Discover more from Bennett’s Five Links
B5L Issue #019
Nora's Solution, Stoicism, FU Money, and a Cure to the Imposter Syndrome
A more palatable solution to the Trolley Problem
Back in B5L007 I described the Trolley Problem, and linked to young Nicholas' creative solution to that moral quandary. Well, three years after that video was filmed, the same parent recorded the crafty solution presented by Nicholas' sister, Nora. It's not quite as funny but still cute.
Stoicism and Fuck-You Money
I enjoyed reading this two-part piece by Richard Meadows on the utility of Fuck-You Money. He makes the distinction between FU Money and financial independence, and draws a connection between the freedom that comes with a solid emergency fund and the freedom that comes with stoic thinking generally.
If you ever need a refresher on the importance of fuck-you money, go peel off a $100 bill, and subject yourself to the silent, brooding judgment of Benjamin Franklin.
The side-eye is so doleful it traverses time and space. It’s almost as if Franklin knows his face is about to be a) rolled into a tube and stuck up some degenerate’s nostril, or b) used to purchase another superfluous piece of junk that will, in short order, be discarded upon a mountain of previously purchased superfluous junk.
Franklin’s not mad; he’s just disappointed. He wants us to be better. One of the most revealing stories about his character is the time he was offered a lucrative sum to print a defamatory hatchet-job. Here’s the process he went through to decide whether or not he should publish it:
“I went home in the evening, purchased a twopenny loaf at the baker’s, and with water from the pump made my supper; I then wrapped myself up in my great-coat, and laid down on the floor and slept until morning, when, on another loaf and a mug of water, I made my breakfast. From this regimen I feel no inconvenience whatsoever. Finding I can live in this manner, I have formed a determination never to prostitute my press to the purposes of corruption and abuse of this kind for the sake of gaining a more comfortable existence.”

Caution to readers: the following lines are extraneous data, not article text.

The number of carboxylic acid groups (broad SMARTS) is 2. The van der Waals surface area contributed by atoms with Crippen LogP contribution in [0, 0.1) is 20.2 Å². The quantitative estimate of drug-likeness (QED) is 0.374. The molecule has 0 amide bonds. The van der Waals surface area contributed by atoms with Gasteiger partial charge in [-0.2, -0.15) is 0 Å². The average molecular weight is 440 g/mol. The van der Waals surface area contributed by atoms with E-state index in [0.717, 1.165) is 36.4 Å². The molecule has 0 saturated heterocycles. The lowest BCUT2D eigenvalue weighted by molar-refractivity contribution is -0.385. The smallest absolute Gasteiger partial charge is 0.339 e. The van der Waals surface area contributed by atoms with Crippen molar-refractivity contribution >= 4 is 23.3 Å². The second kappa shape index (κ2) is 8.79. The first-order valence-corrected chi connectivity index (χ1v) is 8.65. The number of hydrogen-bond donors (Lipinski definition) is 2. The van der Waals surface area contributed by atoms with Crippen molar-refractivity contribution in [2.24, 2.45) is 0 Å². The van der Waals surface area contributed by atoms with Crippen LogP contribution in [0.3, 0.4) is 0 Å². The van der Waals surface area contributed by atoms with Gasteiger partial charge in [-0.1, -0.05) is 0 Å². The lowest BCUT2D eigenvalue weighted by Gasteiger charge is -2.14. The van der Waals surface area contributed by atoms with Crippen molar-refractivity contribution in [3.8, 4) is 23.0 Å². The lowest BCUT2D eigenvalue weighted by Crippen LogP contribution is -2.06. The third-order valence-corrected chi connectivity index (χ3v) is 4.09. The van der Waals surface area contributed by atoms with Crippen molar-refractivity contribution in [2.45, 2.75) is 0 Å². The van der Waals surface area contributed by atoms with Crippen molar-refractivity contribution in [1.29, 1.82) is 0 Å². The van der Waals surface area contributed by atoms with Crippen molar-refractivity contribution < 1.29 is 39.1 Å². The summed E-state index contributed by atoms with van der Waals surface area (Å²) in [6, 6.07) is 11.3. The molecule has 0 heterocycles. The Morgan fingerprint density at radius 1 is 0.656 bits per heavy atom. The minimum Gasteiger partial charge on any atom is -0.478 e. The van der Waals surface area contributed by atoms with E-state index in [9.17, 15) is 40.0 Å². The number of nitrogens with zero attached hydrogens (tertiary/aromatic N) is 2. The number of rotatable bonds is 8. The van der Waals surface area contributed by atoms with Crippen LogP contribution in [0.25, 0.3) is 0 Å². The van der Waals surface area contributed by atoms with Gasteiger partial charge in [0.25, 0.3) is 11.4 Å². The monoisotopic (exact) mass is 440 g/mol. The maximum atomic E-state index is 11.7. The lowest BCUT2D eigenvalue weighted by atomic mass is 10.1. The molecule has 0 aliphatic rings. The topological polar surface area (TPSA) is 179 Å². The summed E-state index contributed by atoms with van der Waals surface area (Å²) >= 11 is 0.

(via The Curious Bunch)
There has been a lot of memes and general funniness regarding the big container ship stuck in the Suez Canal. You might like to read this informative summary of the original 1956 Suez Crisis to give you some high-brow context.
I refuse to join any club that would have me as a member
Have you heard of Clubhouse? Are you using it? If so... ugh, gross!
I've tried it a few times and it seems dumb to me. Maybe I've transitioned into the 'old-grouch' phase of my life, but it really seems like an emperor with no clothes. And I enjoyed reading this Wired article, which shared my view.
The nonsense is so endless, so thorough, so diverse, and, through the audio format, more resounding than on any other platform. A hydra of bullshit that has had a net positive effect on my psyche.
For one, I’ve now learned to better appreciate my real-world friendship circle, as the world of strangers and avatars is full of people who are at least delusional and perhaps more likely psychopaths. That I can dial up dozens of actual people who are decent, generous, kind, and smart in hundreds of ways is something that I appreciate more with every Theranos-y Clubhouse experience.
Most selfishly, the app’s nonsense has made me feel more confident in my own ideas than ever before. I now know that the only thing between me and a successful company is the right nest of connections. Because unlike what I’ve come across on Clubhouse, I know the ins and outs of the technologies that I would like to produce and would only surround myself with colleagues who could say the same.
Sure, great science can often be conquered by elaborate lies, but it’s been comforting to know just how full of shit everyone else is. No longer will I doubt my ideas as reflexively as I used to.
(via Birch Bark)
Hide the Remote
How's this bloke who every morning would wake up and switch on his TV to watch his morning news or cartoons or whatever and in so doing break the internet for his entire village.
Engineers walked around the village with a monitor called a spectrum analyser to try to find any "electrical noise" to help pinpoint the problem.
"At 7am, like clockwork, it happened," said Mr Jones.
"Our device picked up a large burst of electrical interference in the village.
"It turned out that at 7am every morning the occupant would switch on their old TV which would, in turn, knock out broadband for the entire village."
I'm now not feeling so bad about all the times I hogged the phone line with dial-up interwebs as a kid.
(via Abandoned Jerks)
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- Bennett Green